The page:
Although the first Mendelian mutation was identified in the 1980s, less than 200 Mendelian genes were known by the year 2000.35 With the publication of the human genome in 2001, thousands of genes have been identified as disease-causing (15750 as of October 2017).36,37 In order to achieve the benefits of this growing knowledge of genes that cause human diseases, genome sequencing tools have quickly been introduced in clinical practice (particularly Next-Generation Sequencing). While sequencing of the entire genome (coding and non-coding regions) is feasible, it is still only investigational, and its application in the etiological investigation of ASD is not presently indicated.38 Thus, sequencing of its 2% coding part (Whole Exome Sequencing - WES) has emerged as a cheaper and more practical alternative.39 Recently WES has been extensively applied in studies of several pathologies, allowing for identification of multiple genetic variants implicated in ASD.40 A few large studies on the clinical utility of WES on a range of disorders (mostly neurological) have reported a yield of around one in four, making it the highest yield test clinically available at the time of this review.41 But the financial cost of clinical-grade WES is high and WES typically uncovers numerous variants, so identifying the one causal variant can be a challenge.42 To overcome the drawbacks of WES multi-gene panels (in which an assortment of genes deemed relevant to a particular phenotype are sequenced), are more feasible, cheaper and provide faster results. Multi-gene ASD panels (in which frequently more than 100 genes clearly associated with ASD are sequenced), are rapidly becoming a key clinical instrument in the etiological investigation of ASD.43 When family history is consistent with an X-linked pattern of inheritance and the patient, in addition to the ASD, and fulfils criteria for an Intellectual Disability Disorder, a multi-gene panel for X-linked Intellectual Disability should also be considered, because there are several X-linked genes associated both with ASD and Intellectual Disability.44 We recommend performing multi-gene panels for either ASD and X-Linked Intellectual Disability or WES in a specific medical genetics consultation, to be defined individually and taking into account the reproductive expectations of the family.

 

CONCLUSION

Autism Spectrum Disorder is a serious neurodevelopmental disorder that involves a complex interaction between genetic factors, with an ever-growing number of genes involved, and environmental factors. A large variability of rare chromosomal abnormalities, copy number variations, and point mutations account for a significant percentage of ASD. Genetic testing has rapidly progressed in recent years and has already become incorporated into daily routine clinical practice. It is very important that paediatricians have a basic understanding of the range of possible tests, indications for their utility and pitfalls in their interpretation. The application of genetic testing for common disorders is expanding each day, and such tests will likely be extended from diagnosis to assess the susceptibility to common multifactorial disorders and to predict the response to a specific medication. However, the contribution of the clinical history and medical examination of the child remains fundamental in the detection of dysmorphic signs or other findings that may be determinant for a targeted approach. According to what is currently believed to be “state-of-the-art” medical knowledge, we suggest a sequential approach in the etiological investigation of Autism Spectrum Disorder, which, like all clinical investigations, should be contextualized and directed to each individual patient and family, and should not be considered as a universally applicable algorithm to all patients with ASD.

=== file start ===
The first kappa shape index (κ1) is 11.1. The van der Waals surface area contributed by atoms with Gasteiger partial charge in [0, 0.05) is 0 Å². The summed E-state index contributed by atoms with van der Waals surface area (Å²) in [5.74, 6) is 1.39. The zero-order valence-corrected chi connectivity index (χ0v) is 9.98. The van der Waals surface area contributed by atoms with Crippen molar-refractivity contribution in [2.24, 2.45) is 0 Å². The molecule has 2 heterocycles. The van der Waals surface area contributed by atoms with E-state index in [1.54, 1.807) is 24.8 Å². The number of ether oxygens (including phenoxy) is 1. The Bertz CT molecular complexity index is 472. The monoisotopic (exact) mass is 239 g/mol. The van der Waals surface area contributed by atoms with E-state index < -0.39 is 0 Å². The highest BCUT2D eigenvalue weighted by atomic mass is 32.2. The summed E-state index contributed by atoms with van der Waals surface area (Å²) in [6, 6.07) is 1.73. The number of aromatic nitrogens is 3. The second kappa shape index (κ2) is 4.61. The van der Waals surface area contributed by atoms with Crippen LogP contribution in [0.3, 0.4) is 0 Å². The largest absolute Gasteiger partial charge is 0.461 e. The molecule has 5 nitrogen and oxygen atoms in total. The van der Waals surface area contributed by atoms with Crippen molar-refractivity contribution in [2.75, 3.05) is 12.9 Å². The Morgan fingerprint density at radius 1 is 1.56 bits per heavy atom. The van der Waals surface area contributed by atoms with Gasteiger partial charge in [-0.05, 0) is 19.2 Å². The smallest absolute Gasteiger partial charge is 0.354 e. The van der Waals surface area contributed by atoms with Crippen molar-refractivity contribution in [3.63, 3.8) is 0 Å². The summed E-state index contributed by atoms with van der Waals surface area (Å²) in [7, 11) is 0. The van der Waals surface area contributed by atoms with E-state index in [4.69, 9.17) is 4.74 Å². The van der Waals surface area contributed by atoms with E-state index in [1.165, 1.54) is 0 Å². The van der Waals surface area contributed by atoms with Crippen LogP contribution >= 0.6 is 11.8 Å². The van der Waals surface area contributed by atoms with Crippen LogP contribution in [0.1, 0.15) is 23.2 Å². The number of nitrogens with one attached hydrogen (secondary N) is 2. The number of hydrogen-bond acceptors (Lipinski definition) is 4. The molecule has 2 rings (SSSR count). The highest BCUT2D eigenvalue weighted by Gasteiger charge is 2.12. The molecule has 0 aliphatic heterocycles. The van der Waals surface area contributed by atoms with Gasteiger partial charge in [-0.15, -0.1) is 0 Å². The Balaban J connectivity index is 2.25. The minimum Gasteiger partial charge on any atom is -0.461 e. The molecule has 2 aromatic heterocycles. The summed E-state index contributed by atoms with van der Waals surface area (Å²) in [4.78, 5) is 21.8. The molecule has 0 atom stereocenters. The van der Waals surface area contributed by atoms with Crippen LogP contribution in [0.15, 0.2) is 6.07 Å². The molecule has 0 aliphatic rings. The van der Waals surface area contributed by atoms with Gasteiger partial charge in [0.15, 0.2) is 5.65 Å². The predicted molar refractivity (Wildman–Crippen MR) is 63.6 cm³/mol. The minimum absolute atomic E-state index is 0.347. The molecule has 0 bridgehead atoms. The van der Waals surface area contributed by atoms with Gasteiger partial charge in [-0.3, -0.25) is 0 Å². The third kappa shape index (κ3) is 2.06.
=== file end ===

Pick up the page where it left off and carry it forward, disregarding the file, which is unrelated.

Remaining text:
Sequential  approach to establish etiology of ASD

Detailed clinical history, family history and physical examination, along with confirmation of the diagnosis of ASD; rule out hearing loss has a contributing factor to communication and behaviour difficulties.

1. Sequential evaluation

a. Targeted molecular study if any clinical suspicion*

b. EEG in the presence of epilepsy or if cognitive deterioration**

c. Metabolic study if any signs or symptoms suggestive of metabolic disease***

d. FMR1 testing (Fragile-X Syndrome) in all males with Intellectual Disability Disorder

i. FMR1 testing in females if family history of X-linked neurodevelopmental disorders, premature ovarian failure, tremor/ataxia syndrome

e. aCGH (Array-Comparative Genomic Hybridization)

f. Conventional karyotype if family history suggestive of chromosomal rearrangements (infertility, repeat abortions)

g. MECP2 sequencing in all females

i. MECP2 sequencing in males if sialorrhea, recurrent respiratory infections, hypotonia and dystonia

h. Brain MRI if macrocephaly above p98, microcephaly, regression, epilepsy or dysmorphic features

i. PTEN sequencing if macrocephaly above p98

j. Multi-gene panels for ASD and X-Linked intellectual disability or Whole Exome Sequencing, to be defined individually in a Medical Genetics consultation, taking into account the reproductive expectations of the family

* Syndromes with frequent association with ASD: Angelman, CHARGE, Coffin-Lowry, Cohen, Cornelia de Lange, Down, DiGeorge, Tuberous Sclerosis, Moebius, Phelan-McDermid, Prader-Willi, Rett, Sanfilippo, Smith-Lemli-Opitz, Smith-Magenis, Sotos, Timothy, Fragile-X, PTEN-Hamartoma-Tumor and 22q11.21 deletion syndromes.

** Regression / cognitive deterioration beyond the “typical” language regression between 18-24 months

*** In the setting of: failure to thrive, microcephaly, coarse facial features, recurrent disturbances of consciousness, paroxysmal movement disorders (epilepsy, dystonia), cognitive deterioration (especially if after infections and immunizations), hearing or visual impairment, recurrent hypoglycaemia, recurrent episodes of vomiting and dehydration, anaemia with high mean corpuscular volume, acid-base or electrolyte disturbance, multisystemic involvement (specially cardiac, hepatic or renal), skin problems  (alopecia, hypertrichosis, pigmented rash).

 

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CORRESPONDENCE TO

Daniel Gonçalves
Unit of Neurodevelopment
Department of Pediatrics
Hospital Pediátrico Integrado,
Centro Hospitalar de São João.
Alameda Prof. Hernâni Monteiro,
4200-319 Porto
Email: danieldiasgoncalves@gmail.com

Received for publication: 31.05.2017
Accepted in revised form: 06.07.2018